• “supported educators, principals, Network Teams, and other stakeholders to provide instruction aligned to the Common Core Learning Standards in grades 3-8 ELA [English/language arts] and mathematics.”

• “conducted extensive outreach before, in conjunction with, and following the August 2013 release of State assessment results to build understanding and provide support to teachers, principals, parents, and students about the tests and their results.” (Readers may remember, however, the strong negative reaction in many quarters to those common-core aligned test results. So some might scoff at Washington’s characterization of that “extensive outreach.”)

• to raise awareness of the availability of common-core resources to individual classroom teachers in particular, the state department made sure to highlight “the availability of these resources in regional meetings and other communications from the State.”

Those are some examples. To be clear, it’s not all rosy in the Empire State from the feds’ perspective. For example, the upcoming changes to are expected “to address the need for navigational enhancements to ensure educators are able to locate resources most applicable to their grade, subject, and role.” (That’s related to the third bullet point.) And the department also reported concerns from special-education teachers about the appropriateness of some of the common-core standards in English/language arts.

Maryland: The department highlighted the state’s ongoing training for teachers in the common core through its Educator Effectiveness Academies, and also noted that the state’s common-core curriculum resources are broadly available to teachers.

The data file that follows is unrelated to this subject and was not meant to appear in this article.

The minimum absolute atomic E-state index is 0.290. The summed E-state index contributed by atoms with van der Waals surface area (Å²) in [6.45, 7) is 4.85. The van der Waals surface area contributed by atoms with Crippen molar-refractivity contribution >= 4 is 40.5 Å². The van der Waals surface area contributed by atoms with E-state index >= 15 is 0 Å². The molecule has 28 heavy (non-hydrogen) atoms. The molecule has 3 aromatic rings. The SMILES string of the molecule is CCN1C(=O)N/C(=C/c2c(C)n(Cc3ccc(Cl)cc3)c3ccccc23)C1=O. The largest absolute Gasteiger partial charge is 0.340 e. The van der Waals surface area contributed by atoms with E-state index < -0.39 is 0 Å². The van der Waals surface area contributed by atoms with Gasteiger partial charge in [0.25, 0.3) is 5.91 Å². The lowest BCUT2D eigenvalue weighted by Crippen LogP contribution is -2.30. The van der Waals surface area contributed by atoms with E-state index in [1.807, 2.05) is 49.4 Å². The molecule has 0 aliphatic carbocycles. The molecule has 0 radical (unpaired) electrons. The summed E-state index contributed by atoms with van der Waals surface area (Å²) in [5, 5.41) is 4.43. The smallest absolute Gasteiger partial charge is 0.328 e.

However, there’s a problem in the Old Line State: real oversight over the transition in classrooms. Specifically, the department’s report says, during the 2012-13 school year, it’s unclear whether those curriculum resources were used well.

“Maryland did not have means to assess Maryland Common Core State Curriculum implementation in districts across the State or to identify additional supports needed by districts,” according to the department in a two-page summary of the state’s Race to the Top progress.

Georgia: The Peach State has been in the news recently because of a (failed) push in the legislature to spike the common core in Georgia. But as far as actually implementing the common core, the federal department seemed generally positive about the state’s common core implementation (although it’s story with teacher evaluations is less cheery).

Specifically, with the help of educators and folks in higher education, Georgia “developed, released and piloted an additional 800 formative assessment items; made curriculum materials, including units and lesson plans, for every subject and grade, and 18,000 digital resources, available on the State’s data system; and, provided standards transition training to over 750 teachers in ELA and over 1,200 teachers in math,” the department said in another two-page summary.

Washington also praised Georgia for incentivizing teachers who created “innovative and effectives strategies” for teaching the common core with $2,000 individual teacher stipends and $5,000 school stipends.

For those who are loaded for duck and want to go further into the Race to the Top weeds on common core, you can visit the department’s main page with all the states’ progress reports.

A version of this news article first appeared in the State EdWatch blog.